In the final, Arencibia met Won-Hee Lee of South Korea who had eliminated the double European under 60kg champion, Elchin Ismaylov of Azerbaijan. Although the Cuban was not at his explosive best he still seemed to control the fight won thanks to a penalty and koka scored with another drop seoi-nage. Besnard surprisingly beat Ismaylov to claim bronze, although the little Azerbaijani probably needs more time to adapt to his new weight category. Konstantin Zaretskii won the other bronze, narrowly beating Amar Meridja of Algeria.
The men's under 73kg final was screened live on terrestrial French TV but unfortunately for the hosts, Christophe Massina could not deliver the gold to an expectant audience. Koen Sleeckx of Belgium, who had been in excellent form all day, countered the Frenchman for yuko and then armlocked him while Massina was looking around to see who got the score. It was a fairly farcical way to make your debut on live TV. Sleeckx's juji-gatame had also disposed of a strong Korean, Yong-Shin Choi, in the semi-final and he was dominant all day, beating the European champion, Gennadiy Bilodid of Ukraine in the quarter-final.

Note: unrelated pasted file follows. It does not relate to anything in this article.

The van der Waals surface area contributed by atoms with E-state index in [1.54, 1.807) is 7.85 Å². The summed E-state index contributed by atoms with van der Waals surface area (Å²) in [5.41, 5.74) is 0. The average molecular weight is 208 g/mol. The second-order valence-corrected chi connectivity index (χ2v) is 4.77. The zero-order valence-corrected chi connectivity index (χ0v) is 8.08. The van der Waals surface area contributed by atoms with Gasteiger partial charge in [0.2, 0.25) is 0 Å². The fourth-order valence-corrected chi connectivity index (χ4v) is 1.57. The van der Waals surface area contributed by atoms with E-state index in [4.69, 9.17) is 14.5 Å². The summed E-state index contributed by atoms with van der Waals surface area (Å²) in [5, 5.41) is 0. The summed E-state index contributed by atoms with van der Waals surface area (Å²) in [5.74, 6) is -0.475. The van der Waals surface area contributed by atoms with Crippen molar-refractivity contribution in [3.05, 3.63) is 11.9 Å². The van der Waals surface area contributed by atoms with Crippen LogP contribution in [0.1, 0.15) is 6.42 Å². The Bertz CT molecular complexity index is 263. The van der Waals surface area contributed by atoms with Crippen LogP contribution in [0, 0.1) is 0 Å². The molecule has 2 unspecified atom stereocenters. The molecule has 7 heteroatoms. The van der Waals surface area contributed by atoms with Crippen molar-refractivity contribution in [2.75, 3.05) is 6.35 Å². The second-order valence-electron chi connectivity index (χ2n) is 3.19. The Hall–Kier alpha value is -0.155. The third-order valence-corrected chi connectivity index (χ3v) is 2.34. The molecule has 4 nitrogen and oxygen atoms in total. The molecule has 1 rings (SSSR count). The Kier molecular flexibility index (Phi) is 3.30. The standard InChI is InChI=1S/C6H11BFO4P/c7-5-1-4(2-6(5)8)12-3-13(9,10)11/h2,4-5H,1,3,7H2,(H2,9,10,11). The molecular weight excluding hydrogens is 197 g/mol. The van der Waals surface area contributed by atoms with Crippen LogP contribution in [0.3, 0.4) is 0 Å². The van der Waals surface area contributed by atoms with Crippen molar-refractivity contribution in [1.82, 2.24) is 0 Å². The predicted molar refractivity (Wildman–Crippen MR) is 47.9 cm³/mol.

Massina overshadowed Benboudaoud for the French as the former World under 66kg champion was knocked out in the first round by Nourredine Yagoubi of Algeria. Massina recorded some good victories on the way to the semi-final where he met Yusuke Kanamru, the insatiable attacking Japanese fighter. Kanamaru seemed to dominate throughout but could not find a breakthrough. He was punished late on when Massina recorded two small scores to snatch victory from the jaws of defeat.